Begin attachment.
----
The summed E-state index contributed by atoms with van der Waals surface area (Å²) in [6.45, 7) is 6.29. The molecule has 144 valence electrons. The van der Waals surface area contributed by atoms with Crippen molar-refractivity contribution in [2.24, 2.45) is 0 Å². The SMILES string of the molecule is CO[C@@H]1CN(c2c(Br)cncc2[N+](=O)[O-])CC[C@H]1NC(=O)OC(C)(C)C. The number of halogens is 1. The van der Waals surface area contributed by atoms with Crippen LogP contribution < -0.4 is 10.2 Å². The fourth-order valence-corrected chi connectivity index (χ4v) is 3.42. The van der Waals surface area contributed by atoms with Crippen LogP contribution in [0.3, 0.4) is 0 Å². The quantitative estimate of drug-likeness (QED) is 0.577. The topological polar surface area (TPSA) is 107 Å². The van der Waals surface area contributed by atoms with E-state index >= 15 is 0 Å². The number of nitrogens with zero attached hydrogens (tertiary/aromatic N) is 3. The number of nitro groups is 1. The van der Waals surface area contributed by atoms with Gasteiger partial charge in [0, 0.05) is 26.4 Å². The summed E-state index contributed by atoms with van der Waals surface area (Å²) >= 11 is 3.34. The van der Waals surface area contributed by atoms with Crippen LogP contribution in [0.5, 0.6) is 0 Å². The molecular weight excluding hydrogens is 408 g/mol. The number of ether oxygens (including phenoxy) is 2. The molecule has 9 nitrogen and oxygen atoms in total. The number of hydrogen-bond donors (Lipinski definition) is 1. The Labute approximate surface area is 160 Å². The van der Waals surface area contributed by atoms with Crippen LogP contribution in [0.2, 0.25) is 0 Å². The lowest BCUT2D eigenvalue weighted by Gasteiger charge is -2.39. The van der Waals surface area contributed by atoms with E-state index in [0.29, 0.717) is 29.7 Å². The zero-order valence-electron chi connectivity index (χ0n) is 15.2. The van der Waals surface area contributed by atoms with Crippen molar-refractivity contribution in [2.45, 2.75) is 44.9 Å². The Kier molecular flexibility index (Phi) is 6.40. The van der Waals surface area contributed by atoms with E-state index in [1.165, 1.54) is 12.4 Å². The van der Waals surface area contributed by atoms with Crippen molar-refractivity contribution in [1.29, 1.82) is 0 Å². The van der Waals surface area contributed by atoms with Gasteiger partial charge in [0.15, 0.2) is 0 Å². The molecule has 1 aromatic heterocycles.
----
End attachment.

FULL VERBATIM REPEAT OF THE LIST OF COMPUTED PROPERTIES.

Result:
The summed E-state index contributed by atoms with van der Waals surface area (Å²) in [6.45, 7) is 6.29. The molecule has 144 valence electrons. The van der Waals surface area contributed by atoms with Crippen molar-refractivity contribution in [2.24, 2.45) is 0 Å². The SMILES string of the molecule is CO[C@@H]1CN(c2c(Br)cncc2[N+](=O)[O-])CC[C@H]1NC(=O)OC(C)(C)C. The number of halogens is 1. The van der Waals surface area contributed by atoms with Crippen LogP contribution < -0.4 is 10.2 Å². The fourth-order valence-corrected chi connectivity index (χ4v) is 3.42. The van der Waals surface area contributed by atoms with Crippen LogP contribution in [0.3, 0.4) is 0 Å². The quantitative estimate of drug-likeness (QED) is 0.577. The topological polar surface area (TPSA) is 107 Å². The van der Waals surface area contributed by atoms with E-state index >= 15 is 0 Å². The number of nitrogens with zero attached hydrogens (tertiary/aromatic N) is 3. The number of nitro groups is 1. The van der Waals surface area contributed by atoms with Gasteiger partial charge in [0, 0.05) is 26.4 Å². The summed E-state index contributed by atoms with van der Waals surface area (Å²) >= 11 is 3.34. The van der Waals surface area contributed by atoms with Crippen LogP contribution in [0.5, 0.6) is 0 Å². The molecular weight excluding hydrogens is 408 g/mol. The number of ether oxygens (including phenoxy) is 2. The molecule has 9 nitrogen and oxygen atoms in total. The number of hydrogen-bond donors (Lipinski definition) is 1. The Labute approximate surface area is 160 Å². The van der Waals surface area contributed by atoms with Crippen LogP contribution in [0.2, 0.25) is 0 Å². The lowest BCUT2D eigenvalue weighted by Gasteiger charge is -2.39. The van der Waals surface area contributed by atoms with E-state index in [0.29, 0.717) is 29.7 Å². The zero-order valence-electron chi connectivity index (χ0n) is 15.2. The van der Waals surface area contributed by atoms with Crippen molar-refractivity contribution in [2.45, 2.75) is 44.9 Å². The Kier molecular flexibility index (Phi) is 6.40. The van der Waals surface area contributed by atoms with E-state index in [1.165, 1.54) is 12.4 Å². The van der Waals surface area contributed by atoms with Crippen molar-refractivity contribution in [1.29, 1.82) is 0 Å². The van der Waals surface area contributed by atoms with Gasteiger partial charge in [0.15, 0.2) is 0 Å². The molecule has 1 aromatic heterocycles.